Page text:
A genome-wide association study (GWAS) led by Peter Nelson, MD, PhD, of the Sanders-Brown Center on Aging at the University of Kentucky, and David Fardo, PhD, of UK's Department of Biostatistics, has provided new insight into Hippocampal Sclerosis of Aging (HS-A), a common disease affecting the elderly.
Researchers from 16 different institutions compared 363 persons with autopsy-proven HS-A to a control group of 2,303 other individuals in an attempt to identify genetic predisposition to HS-Aging.
Dr. Nelson and his team found that small changes in the ABCC9 gene -- also known as Sulfonylurea Receptor 2 -- strongly paralleled the incidence of HS-Aging. Further statistical analysis demonstrated a link between the use of sulfonylurea, a medication commonly used to treat diabetes, and an increased risk for HS-A.
"This is the first genome-wide association study of its kind, and it has terrific statistical power," Dr. Nelson said. "While certainly there's a lot more work to be done to confirm the drug-disease interaction, this study nonetheless describes a novel dementia risk factor."
GWAS studies are a relatively new way to explore the linkage between any disease and the genetic factors that may contribute to them. Using the DNA of similar people with the target disease and without, millions of genetic variants are read and analyzed in an attempt to mark a region of the human genome that influences the risk of the target disease. In contrast to methods which specifically test one or a few genetic regions, the GWA studies investigate the entire genome.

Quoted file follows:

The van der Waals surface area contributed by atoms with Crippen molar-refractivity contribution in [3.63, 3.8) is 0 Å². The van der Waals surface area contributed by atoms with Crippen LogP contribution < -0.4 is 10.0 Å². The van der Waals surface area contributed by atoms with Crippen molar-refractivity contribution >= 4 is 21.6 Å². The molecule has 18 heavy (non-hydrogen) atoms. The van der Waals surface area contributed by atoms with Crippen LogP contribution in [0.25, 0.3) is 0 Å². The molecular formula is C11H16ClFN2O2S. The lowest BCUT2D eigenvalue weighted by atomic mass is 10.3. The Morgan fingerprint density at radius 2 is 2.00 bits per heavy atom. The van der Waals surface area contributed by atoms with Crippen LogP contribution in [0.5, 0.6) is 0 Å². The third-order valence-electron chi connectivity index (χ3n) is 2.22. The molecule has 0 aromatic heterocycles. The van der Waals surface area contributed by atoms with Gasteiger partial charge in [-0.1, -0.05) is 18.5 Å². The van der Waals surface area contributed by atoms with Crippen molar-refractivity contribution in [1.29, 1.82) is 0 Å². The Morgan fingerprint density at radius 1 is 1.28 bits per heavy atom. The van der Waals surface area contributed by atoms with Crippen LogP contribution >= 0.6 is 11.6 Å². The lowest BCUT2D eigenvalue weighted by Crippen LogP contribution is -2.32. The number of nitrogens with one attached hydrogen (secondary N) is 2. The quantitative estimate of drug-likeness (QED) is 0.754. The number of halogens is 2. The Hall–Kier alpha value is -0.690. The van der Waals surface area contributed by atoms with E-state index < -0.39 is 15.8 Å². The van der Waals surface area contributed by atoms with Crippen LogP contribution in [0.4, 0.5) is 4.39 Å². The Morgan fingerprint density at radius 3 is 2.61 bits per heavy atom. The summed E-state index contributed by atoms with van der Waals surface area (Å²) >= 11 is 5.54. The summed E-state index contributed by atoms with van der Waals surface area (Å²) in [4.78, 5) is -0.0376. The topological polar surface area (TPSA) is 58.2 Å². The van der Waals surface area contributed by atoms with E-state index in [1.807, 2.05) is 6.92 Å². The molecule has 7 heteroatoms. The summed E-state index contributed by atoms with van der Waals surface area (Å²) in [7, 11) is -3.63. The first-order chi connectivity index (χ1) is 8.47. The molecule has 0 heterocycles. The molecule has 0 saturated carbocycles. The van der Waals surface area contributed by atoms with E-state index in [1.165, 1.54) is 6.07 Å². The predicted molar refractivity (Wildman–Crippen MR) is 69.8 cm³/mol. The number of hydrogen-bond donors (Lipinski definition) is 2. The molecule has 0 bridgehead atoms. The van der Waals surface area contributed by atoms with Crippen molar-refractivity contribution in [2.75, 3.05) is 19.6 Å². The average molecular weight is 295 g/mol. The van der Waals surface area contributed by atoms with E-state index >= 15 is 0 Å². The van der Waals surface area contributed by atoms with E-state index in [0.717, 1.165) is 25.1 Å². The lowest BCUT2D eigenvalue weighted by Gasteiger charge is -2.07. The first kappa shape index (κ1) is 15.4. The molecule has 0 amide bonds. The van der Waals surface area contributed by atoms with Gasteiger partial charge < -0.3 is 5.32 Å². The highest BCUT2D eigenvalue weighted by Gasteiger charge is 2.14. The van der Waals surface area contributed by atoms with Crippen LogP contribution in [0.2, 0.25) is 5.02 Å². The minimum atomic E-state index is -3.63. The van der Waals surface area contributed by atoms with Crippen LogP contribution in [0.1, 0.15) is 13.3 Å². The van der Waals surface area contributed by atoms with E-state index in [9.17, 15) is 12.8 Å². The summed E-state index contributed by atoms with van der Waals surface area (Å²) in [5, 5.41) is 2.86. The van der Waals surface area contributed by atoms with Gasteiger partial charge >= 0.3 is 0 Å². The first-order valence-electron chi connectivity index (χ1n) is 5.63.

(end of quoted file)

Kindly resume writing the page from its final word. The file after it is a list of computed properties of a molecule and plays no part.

"This work confirms that the problems that occur in the brains of the elderly are complicated -- but until we delve deeper into that complexity, we will be frustrated in our goal of finding new cures for these horrible diseases," Dr. Nelson said. "If further research confirms the genetic link we have identified in this study, it might inform new strategies to search for cures."
The Sanders-Brown Center on Aging is a worldwide leader in research on HS-A, a condition that affects up to 15% of individuals over age 85. Its symptoms are so similar to those of Alzheimer's disease that patients are often misdiagnosed with the latter. Currently, the only way to confirm a diagnosis of HS-A is by autopsy.
The study, which was funded in large part by the National Institute of Aging/National Institutes of Health, was published this week in Acta Neuropathologica.